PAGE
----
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A Student's Guide to Transferring Colleges

Tuesday, March 15, 2016


Transferring colleges isn't something everyone thinks about: usually when you pick a university, you plan on staying there for a full four years (unless you intentionally choose a two-year college and then transfer to a four-year college, which can actually be a very cost-effective plan!) However, it's definitely a reality for a lot of college students: over a third of college students end up transferring schools (source.) While I fully intended to graduate from the first school I chose, after a year, it became clear that transferring was the best option for me. While I'd contemplating transferring since around Thanksgiving break (because I was really unhappy at my previous school), what really pushed me to go through with it was that my school was cancelling my major and an advisor told me there was a chance that I could still graduate with the degree I wanted. (I don't know about you, but if I'm going to spend four years of my life working towards a degree, I want a guarantee that I will actually be able to get it!) Deciding to transfer schools wasn't the easiest decision I've made, but based on how much happier I am at my new school, it's definitely one of the best.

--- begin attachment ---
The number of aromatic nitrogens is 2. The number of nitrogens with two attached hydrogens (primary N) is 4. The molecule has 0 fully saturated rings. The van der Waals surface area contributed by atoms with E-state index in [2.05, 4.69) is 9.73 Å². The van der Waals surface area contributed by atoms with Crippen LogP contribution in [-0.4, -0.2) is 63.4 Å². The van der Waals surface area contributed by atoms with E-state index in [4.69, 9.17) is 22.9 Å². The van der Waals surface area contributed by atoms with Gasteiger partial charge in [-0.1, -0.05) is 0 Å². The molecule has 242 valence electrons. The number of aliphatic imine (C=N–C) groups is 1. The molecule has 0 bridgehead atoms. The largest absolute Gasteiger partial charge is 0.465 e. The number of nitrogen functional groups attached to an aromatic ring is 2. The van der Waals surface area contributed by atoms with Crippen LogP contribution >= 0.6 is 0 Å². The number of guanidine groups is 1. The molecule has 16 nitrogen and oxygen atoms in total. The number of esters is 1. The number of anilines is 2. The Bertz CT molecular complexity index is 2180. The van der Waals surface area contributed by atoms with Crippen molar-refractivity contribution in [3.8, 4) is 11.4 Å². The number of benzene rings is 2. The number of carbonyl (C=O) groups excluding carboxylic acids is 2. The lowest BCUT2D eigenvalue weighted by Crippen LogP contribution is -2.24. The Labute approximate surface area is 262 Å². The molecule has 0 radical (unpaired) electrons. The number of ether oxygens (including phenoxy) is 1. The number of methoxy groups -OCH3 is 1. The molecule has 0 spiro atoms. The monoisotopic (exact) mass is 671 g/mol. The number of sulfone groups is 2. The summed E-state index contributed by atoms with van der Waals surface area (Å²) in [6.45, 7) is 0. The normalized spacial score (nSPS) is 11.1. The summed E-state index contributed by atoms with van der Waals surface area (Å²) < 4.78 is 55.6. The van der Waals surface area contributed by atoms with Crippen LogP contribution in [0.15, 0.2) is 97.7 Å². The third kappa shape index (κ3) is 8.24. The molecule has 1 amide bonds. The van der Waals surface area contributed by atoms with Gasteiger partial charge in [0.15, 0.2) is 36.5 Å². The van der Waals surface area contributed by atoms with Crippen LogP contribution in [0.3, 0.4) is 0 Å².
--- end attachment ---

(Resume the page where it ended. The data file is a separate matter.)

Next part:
Why transfer?

Changing majors or career paths is a major reason lots of students transfer (although I haven't heard of anyone else's college cancelling their major on them, so don't worry!) but that doesn't mean it's the only one. I've known a lot of people who transferred because their workload was either too light or too heavy (you want to be challenged, but school shouldn't take up all your time either) or because they needed to be closer to their family, either due to a crisis or getting married. You might just feel like your current school isn't a good fit for you and want to see what else is out there. These are definitely just a few of the reasons people transfer, but you'll want to really think about why you want to transfer when deciding whether or not to go through with it.

Choosing a school

When it comes to choosing a new school, many of the factors from choosing your last school should still apply: location, cost, programs available etc. However, after you've experienced a year at another school, some of your priorities might change. I personally hated living in a small town that was always cold and windy. While it wasn't my determining factor in transferring, I definitely knew that I would prefer a more urban location with slightly better weather.

You'll also want to consider cost and financial aid. While your current school and the school in question may have similar price tags, your financial aid could vary wildly between the two. You will need to fill out the FAFSA again (even if you're transferring in the middle of the year) and it's also a good idea to see what scholarships you are eligible for, both through your school and outside of it. I actually had a full-ride scholarship at my old school, so I definitely had to take that into consideration when deciding to transfer. While I did consider staying to finish my generals, I only had about two classes left and had to take a minimum of 12 hours, so I decided it would be better to save my time and just transfer then (I also had a job near the college I was considering transferring too, which was also a factor.)